In Adventureland, there's Pirates of the Caribbean. That ride is definitely one of my favorites. It's not weird like the movies, it feels more realistic, and it makes me want to write. I love it when things make me want to write. Twice, the splash from the cannon got me wet. And it was the last thing we rode before we came home. Then there's Jungle Cruise. Where you get to see the eighth wonder of the world: The Back Side of Water! Where you see the lions demonstrating the number one law of the jungle: Don't be a zebra. Where you see the second most feared animal in the jungle: the African bull elephant. And the first most feared animal in the jungle: his mother-in-law. You travel down the Nile, which goes on for niles and niles and niles and niles, and if you don't believe me, you're probably in... Africa. Pay attention. The jokes are corny, but it's fun. And we got the same skipper twice.


Then there's Tomorrowland. I love the Monsters Inc. Laugh Floor, and I've seen the show enough times to quote...most of the standard parts. "If I say 'you stink' to That Guy, it would be a compliment. 'You're welcome, sir!'" "Call me sentimental, but I still miss the screaming." It's interactive, though, which is fun. When they told the Monsters Inc. story, my dad was Randall. Which was funny. I also like Carousel of Progress, though it's not that popular, and Tomorrowland Indy Speedway is fun, even though it makes you feel like you can't drive. I'm no good at Buzz Lightyear's Space Ranger Spin, but whatever. I am (relatively) good at Toy Story Mania, so it makes up for it. What I don't like is Space Mountain.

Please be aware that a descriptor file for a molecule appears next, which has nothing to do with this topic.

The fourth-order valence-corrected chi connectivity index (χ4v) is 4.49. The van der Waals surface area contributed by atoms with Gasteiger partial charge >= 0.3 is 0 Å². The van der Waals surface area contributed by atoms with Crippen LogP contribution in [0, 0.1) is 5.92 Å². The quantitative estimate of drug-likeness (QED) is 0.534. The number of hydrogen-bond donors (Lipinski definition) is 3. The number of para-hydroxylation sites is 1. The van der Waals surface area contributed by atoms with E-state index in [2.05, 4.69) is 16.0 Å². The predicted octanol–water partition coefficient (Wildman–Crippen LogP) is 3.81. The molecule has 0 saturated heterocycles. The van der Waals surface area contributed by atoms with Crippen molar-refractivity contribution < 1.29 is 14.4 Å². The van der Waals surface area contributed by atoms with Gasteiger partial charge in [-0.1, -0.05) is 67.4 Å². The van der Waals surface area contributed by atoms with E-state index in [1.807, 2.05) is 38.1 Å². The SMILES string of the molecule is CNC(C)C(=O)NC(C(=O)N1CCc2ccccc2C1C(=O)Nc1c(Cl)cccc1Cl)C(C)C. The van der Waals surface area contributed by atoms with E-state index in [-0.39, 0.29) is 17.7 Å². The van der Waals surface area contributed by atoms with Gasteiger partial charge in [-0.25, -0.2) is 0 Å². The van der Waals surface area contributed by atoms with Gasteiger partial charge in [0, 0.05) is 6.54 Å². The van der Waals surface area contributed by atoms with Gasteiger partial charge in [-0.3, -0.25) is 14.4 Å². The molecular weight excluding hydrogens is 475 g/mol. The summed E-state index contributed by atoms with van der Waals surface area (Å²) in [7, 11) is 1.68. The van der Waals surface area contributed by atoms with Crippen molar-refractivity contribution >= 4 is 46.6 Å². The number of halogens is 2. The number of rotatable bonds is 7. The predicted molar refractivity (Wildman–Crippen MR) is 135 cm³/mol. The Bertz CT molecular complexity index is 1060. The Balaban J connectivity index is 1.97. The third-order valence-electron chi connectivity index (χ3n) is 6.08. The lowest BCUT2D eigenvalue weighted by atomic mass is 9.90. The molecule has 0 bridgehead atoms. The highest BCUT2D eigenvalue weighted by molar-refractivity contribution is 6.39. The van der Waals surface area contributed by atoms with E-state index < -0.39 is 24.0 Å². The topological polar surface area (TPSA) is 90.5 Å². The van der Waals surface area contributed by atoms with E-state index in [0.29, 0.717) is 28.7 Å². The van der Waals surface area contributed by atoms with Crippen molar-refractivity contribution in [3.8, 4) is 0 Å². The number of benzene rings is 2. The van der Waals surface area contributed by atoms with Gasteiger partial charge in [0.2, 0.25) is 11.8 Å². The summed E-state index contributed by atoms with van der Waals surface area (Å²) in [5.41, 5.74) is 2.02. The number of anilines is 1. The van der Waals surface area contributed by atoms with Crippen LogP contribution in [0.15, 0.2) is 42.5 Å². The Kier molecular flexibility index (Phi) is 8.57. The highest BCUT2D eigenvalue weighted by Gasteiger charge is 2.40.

My mom and I went to meet Rapunzel while my dad and sisters went to Space Mountain. However, just as they were climbing the first hill, it stopped and the lights turned on. They ended up getting evacuated, but they weren't allowed to take pictures while walking out. I've always thought it would be cool to get evacuated from a ride. They were able to actually ride it later.

Two different days we were at Magic Kingdom, I wore a Loudermilk for Congress shirt, and got comments from random people throughout the park. My dad was wearing a Cubs shirt one of the days, which also generated comments, so we had a contest. I got 5 comments that day and he got 3. Then on our last day, wearing my other Loudermilk for Congress shirt, I got 2, bringing my total up to 7. Well, basically all of Metro Atlanta did seem to be there that week. Fall break and all.

 

They have a new fireworks show at Magic. It was pretty good, but I did miss Wishes. Maybe I'll get used to the new show in time. I was very glad they kept Tinker Bell flying out of the castle. She ziplines from a window at the top of the castle down to a building in Tomorrowland. That's got to be a fun job.

To be continued...because apparently I can't be brief when talking about Disney...

Monday, October 2, 2017

Meet the Penderwicks

http://jeannebirdsall.com/books/the-penderwicks
When was the last time you read a new(er) book that felt like something pulled directly out of your childhood? How often do contemporary authors write books that sound like they're from the 50s or earlier? When was the last time you read a delightful family story that was idealistic, and yet real?

Enter the Penderwicks.